This article is for all providers caring for our members
As you know, many provisions of the Consolidated Appropriations Act (CAA) of 2021 and the Transparency in Coverage Final Rule began impacting our members starting Jan. 1, 2022. As providers caring for our members, some of these provisions may impact you as well.
Here are highlights of these federal requirements. We’ll continue to publish more information as it becomes available. We advise you to consult with your own legal advisors for information on the obligations that may apply to your practice.
Health insurers are required to publicly display certain health care price information via machine-readable files on their websites beginning July 1, 2022. These machine-readable files will include negotiated rates with in-network providers, allowed amounts for out-of-network providers and may include prescription-drug pricing.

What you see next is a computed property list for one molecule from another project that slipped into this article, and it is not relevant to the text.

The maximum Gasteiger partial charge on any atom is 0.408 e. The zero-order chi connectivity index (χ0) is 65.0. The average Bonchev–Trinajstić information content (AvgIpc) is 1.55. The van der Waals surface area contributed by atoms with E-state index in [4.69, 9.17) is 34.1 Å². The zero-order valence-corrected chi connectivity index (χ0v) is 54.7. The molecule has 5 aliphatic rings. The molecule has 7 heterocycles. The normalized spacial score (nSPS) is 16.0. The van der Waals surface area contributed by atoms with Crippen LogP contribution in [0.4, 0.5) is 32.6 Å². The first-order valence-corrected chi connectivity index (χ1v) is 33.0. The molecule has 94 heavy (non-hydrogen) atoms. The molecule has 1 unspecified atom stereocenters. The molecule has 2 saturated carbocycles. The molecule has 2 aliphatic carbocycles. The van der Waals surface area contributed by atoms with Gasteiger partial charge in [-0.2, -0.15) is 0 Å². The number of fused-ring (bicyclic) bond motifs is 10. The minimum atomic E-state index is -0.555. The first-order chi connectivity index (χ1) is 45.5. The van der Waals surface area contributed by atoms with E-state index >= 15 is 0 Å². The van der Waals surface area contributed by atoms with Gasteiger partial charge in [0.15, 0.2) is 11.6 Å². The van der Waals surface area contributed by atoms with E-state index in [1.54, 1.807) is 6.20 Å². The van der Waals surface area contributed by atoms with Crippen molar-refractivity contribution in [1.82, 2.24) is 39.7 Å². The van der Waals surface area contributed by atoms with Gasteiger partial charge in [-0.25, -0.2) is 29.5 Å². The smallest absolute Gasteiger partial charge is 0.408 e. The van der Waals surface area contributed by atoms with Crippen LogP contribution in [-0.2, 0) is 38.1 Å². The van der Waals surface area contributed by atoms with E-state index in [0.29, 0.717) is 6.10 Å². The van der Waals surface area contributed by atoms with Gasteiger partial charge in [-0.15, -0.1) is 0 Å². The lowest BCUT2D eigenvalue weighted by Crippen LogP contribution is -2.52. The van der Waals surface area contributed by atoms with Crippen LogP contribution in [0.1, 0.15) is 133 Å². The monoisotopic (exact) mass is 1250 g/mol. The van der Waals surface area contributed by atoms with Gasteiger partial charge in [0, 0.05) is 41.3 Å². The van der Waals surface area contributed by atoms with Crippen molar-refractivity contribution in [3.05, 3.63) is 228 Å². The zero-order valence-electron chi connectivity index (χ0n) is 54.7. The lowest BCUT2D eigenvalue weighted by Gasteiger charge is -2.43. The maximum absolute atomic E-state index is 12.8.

The CAA requires that member ID cards include deductible information and out-of-pocket maximums. Starting in the 2nd quarter of 2022, we will begin re-issuing cards in the new format. Members’ current cards remain valid for all services. and member ID numbers will not change. Members who have questions about their new ID card can contact the Member Services 1-800 on the back of their card.
Most of our group and fully insured plans include a period of continuity of care at in-network reimbursement rates when a provider leaves our networks. Continuity of care applies to members who are undergoing active treatment for a serious or complex condition, pregnant, or a terminal illness. The CAA requires up to 90 days of continued, in-network care for affected members when:
For members who qualify for continuity of care, you will need to accept payment at the in-network rate.
Under the No Surprises Act, most out-of-network providers will no longer be allowed to balance bill patients for the difference between the provider's charge and the allowed amount for:
CAA prohibits health insurers and group health plans from entering into provider agreements that include gag clauses related to provider cost and quality information. If any of our provider contracts include language that contradicts the CAA gag clause requirement, the contract language will be remediated, and in the interim, the language will be considered unenforceable as a matter of law.